- Now that you don’t have the support of an IT department you will need to get better at looking after your kit. You might want some help on this one. The big names such as PC World will gleefully sell you service contracts by the likes of Geek Squad but, as with most other forms of insurance they make their money on the monthly contract that you promptly forget and don’t use. In the last few years a whole lot of small firms have sprung up who operate on a very local basis and provide technical support to SME’s. For example, Axos Assist work within a 25 mile radius of Thames Ditton. You may not need a service contract but just knowing who to call to fix the crash/delete/panic is very useful.
- You may need a CV but it will look different to one you’d use to win a corporate job. A CV is after all just a calling card and a summary of skills. There are things which can work just as well e.g. a report you’ve written on a sector or challenge, a piece of research you’ve done (which by the way will probably necessitate you calling a bunch of people you’d like to meet anyway to pick their brains and later report back to them the findings). The key point to think about amongst all this practical advice is WHAT DO YOU WANT TO BE KNOWN FOR? or put another way what work would you like to get paid to do and why would someone buy you rather than anyone else they meet in the street? Do you want to get paid to do, to think, to challenge people, to innovate, to invent???? Have a think on that. It is the answer to these things that needs to sing out from your CV, report or other calling card (by the way you might want to be known for several things, that’s fine, you just need several different calling cards … you are no longer defined or limited by your job title!).
- You will undoubtedly need to meet more people so work out where they hang out (both online and offline). If your network has essentially been your sector colleagues and clients and your internal colleagues then there are bound to be gaps. A paid membership of Linkedin might work as it will allow you to introduce yourself to people. For some sectors Facebook is used as a business tool. There are almost certainly networking groups in your area .. try a few out (do you really want to commit to a year of once a week 7am breakfast meetings without knowing who attends?).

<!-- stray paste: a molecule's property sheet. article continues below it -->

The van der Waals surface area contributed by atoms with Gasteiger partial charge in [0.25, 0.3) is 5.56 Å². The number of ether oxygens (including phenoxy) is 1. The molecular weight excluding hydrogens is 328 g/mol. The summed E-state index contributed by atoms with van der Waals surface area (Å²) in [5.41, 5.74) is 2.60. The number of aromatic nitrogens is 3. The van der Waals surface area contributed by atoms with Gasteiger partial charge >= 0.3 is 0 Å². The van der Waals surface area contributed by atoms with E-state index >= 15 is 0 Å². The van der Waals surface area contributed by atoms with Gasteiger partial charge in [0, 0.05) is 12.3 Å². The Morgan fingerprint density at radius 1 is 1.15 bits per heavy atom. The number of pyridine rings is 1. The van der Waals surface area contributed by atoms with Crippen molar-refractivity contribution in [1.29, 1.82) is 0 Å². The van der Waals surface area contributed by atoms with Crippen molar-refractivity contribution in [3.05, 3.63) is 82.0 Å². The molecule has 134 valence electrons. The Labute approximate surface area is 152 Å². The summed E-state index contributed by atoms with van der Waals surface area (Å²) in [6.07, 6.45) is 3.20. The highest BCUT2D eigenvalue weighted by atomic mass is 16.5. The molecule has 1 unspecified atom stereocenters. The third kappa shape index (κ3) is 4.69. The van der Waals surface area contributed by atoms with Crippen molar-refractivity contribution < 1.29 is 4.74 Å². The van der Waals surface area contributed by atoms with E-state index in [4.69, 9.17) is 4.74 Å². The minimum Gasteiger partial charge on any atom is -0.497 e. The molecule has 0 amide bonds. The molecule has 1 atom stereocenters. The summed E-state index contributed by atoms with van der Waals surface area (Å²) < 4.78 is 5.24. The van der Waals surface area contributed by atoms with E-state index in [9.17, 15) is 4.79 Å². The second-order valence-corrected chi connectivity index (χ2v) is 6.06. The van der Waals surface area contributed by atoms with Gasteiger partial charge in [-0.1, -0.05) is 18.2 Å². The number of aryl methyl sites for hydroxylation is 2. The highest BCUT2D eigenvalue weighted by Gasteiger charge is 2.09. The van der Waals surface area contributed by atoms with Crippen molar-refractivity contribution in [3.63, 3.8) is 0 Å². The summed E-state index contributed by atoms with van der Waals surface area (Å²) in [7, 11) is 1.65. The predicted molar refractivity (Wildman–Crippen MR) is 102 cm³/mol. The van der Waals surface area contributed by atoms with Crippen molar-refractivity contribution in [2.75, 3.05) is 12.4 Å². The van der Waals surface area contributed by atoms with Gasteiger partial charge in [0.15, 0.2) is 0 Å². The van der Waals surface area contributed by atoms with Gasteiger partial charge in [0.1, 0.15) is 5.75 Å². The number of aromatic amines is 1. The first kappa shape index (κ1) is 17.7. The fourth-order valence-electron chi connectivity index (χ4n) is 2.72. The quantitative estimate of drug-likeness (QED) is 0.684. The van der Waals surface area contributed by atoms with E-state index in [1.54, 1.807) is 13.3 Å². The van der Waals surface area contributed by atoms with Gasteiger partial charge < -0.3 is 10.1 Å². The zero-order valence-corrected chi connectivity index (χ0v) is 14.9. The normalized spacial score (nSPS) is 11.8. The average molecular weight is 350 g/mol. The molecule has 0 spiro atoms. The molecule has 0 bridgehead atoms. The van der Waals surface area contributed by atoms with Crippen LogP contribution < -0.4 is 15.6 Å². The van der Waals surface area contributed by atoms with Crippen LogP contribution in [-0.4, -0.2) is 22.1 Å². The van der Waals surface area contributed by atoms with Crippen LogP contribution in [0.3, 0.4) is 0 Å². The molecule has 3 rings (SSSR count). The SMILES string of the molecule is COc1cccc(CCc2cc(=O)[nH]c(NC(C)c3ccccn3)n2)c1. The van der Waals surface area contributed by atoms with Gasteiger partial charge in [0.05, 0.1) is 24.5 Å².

- The sooner you can get to a point of feeling comfortable explaining where you’re at now and the areas you’re exploring the sooner you’ll find ways to explain to others how the skills you’ve acquired corporately translate into value in other settings. You’ll also find that many outside the corporate world have a certain amount of reverence for ‘big business’ which may come as a surprise to your inside track on the political machinations, time wasting and general mismanagement that you’ve seen along your way 😉
- You might want to make use of something such as Tactile to keep track of the business leads you meet … you don’t necessarily have to treat this just to track ‘customer’ leads but you do need a way to view the strands of discussions you’re pursuing.
- Find 2-3 people you can talk to about the routes you’re considering. These might be people who’ve been self-employed for a while, entrepreneurs, family friends etc. They probably won’t be corporate colleagues. This simply because unless they’ve worked out side corporates they won’t have much understanding of the challenges you’re now facing. You want a few people around you who have working knowledge of your new world. People you can use as a sounding board for new ideas or simply to act as a pick me up when you’re having a tough patch.
This is a bright new world you’re entering, freed from the shackles of hierarchy and the gag of the PR team. All you have to do is work out what role you now want to play, who would value this enough to pay you to do it and where you find such people. We’ll come on to that and the business models you’ll need to consider in the next post.